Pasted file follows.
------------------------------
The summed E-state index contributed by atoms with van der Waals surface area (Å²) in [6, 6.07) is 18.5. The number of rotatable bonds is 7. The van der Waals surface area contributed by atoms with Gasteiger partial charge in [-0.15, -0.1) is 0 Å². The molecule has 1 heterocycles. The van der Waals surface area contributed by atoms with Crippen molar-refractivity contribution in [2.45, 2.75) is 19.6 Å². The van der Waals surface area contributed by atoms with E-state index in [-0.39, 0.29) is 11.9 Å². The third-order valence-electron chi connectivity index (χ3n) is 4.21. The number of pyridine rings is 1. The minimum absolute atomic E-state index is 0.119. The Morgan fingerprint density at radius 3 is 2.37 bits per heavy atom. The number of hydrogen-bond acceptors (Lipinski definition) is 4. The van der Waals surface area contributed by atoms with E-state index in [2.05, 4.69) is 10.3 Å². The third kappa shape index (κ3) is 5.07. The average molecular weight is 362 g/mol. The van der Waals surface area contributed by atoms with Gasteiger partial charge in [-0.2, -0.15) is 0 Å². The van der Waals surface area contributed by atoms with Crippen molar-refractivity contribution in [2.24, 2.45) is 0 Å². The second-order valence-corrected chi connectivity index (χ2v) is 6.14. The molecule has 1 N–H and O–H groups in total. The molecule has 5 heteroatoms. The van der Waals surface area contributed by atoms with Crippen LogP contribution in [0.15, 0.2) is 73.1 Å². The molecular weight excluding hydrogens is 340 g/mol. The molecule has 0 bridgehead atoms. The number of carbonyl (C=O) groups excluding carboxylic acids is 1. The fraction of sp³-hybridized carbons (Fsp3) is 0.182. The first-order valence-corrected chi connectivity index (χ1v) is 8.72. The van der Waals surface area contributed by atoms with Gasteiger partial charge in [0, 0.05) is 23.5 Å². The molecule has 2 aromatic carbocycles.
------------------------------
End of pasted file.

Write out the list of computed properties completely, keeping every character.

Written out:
The summed E-state index contributed by atoms with van der Waals surface area (Å²) in [6, 6.07) is 18.5. The number of rotatable bonds is 7. The van der Waals surface area contributed by atoms with Gasteiger partial charge in [-0.15, -0.1) is 0 Å². The molecule has 1 heterocycles. The van der Waals surface area contributed by atoms with Crippen molar-refractivity contribution in [2.45, 2.75) is 19.6 Å². The van der Waals surface area contributed by atoms with E-state index in [-0.39, 0.29) is 11.9 Å². The third-order valence-electron chi connectivity index (χ3n) is 4.21. The number of pyridine rings is 1. The minimum absolute atomic E-state index is 0.119. The Morgan fingerprint density at radius 3 is 2.37 bits per heavy atom. The number of hydrogen-bond acceptors (Lipinski definition) is 4. The van der Waals surface area contributed by atoms with E-state index in [2.05, 4.69) is 10.3 Å². The third kappa shape index (κ3) is 5.07. The average molecular weight is 362 g/mol. The van der Waals surface area contributed by atoms with Gasteiger partial charge in [-0.2, -0.15) is 0 Å². The van der Waals surface area contributed by atoms with Crippen molar-refractivity contribution in [2.24, 2.45) is 0 Å². The second-order valence-corrected chi connectivity index (χ2v) is 6.14. The molecule has 1 N–H and O–H groups in total. The molecule has 5 heteroatoms. The van der Waals surface area contributed by atoms with Crippen LogP contribution in [0.15, 0.2) is 73.1 Å². The molecular weight excluding hydrogens is 340 g/mol. The molecule has 0 bridgehead atoms. The number of carbonyl (C=O) groups excluding carboxylic acids is 1. The fraction of sp³-hybridized carbons (Fsp3) is 0.182. The first-order valence-corrected chi connectivity index (χ1v) is 8.72. The van der Waals surface area contributed by atoms with Gasteiger partial charge in [0, 0.05) is 23.5 Å². The molecule has 2 aromatic carbocycles.